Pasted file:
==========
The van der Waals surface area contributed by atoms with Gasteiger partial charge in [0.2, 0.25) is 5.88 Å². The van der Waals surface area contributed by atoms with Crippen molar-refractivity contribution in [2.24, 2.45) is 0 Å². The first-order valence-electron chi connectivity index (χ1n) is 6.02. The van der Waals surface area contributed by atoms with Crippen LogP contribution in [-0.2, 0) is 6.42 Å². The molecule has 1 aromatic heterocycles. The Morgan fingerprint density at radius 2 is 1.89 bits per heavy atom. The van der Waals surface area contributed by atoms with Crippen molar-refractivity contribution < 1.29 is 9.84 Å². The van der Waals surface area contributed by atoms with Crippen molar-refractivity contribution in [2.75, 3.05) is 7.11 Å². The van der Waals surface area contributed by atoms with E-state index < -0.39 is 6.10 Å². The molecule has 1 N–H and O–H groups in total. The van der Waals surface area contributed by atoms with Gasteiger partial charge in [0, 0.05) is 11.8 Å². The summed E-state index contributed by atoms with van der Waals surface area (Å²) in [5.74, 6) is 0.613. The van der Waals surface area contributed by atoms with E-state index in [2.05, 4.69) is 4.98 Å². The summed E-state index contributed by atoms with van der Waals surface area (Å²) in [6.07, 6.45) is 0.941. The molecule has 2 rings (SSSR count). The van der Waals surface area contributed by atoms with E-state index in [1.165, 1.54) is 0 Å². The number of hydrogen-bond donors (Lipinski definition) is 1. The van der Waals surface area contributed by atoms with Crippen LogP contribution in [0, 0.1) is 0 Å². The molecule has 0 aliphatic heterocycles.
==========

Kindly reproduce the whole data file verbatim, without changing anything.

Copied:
The van der Waals surface area contributed by atoms with Gasteiger partial charge in [0.2, 0.25) is 5.88 Å². The van der Waals surface area contributed by atoms with Crippen molar-refractivity contribution in [2.24, 2.45) is 0 Å². The first-order valence-electron chi connectivity index (χ1n) is 6.02. The van der Waals surface area contributed by atoms with Crippen LogP contribution in [-0.2, 0) is 6.42 Å². The molecule has 1 aromatic heterocycles. The Morgan fingerprint density at radius 2 is 1.89 bits per heavy atom. The van der Waals surface area contributed by atoms with Crippen molar-refractivity contribution < 1.29 is 9.84 Å². The van der Waals surface area contributed by atoms with Crippen molar-refractivity contribution in [2.75, 3.05) is 7.11 Å². The van der Waals surface area contributed by atoms with E-state index < -0.39 is 6.10 Å². The molecule has 1 N–H and O–H groups in total. The van der Waals surface area contributed by atoms with Gasteiger partial charge in [0, 0.05) is 11.8 Å². The summed E-state index contributed by atoms with van der Waals surface area (Å²) in [5.74, 6) is 0.613. The van der Waals surface area contributed by atoms with E-state index in [2.05, 4.69) is 4.98 Å². The summed E-state index contributed by atoms with van der Waals surface area (Å²) in [6.07, 6.45) is 0.941. The molecule has 2 rings (SSSR count). The van der Waals surface area contributed by atoms with E-state index in [1.165, 1.54) is 0 Å². The number of hydrogen-bond donors (Lipinski definition) is 1. The van der Waals surface area contributed by atoms with Crippen LogP contribution in [0, 0.1) is 0 Å². The molecule has 0 aliphatic heterocycles.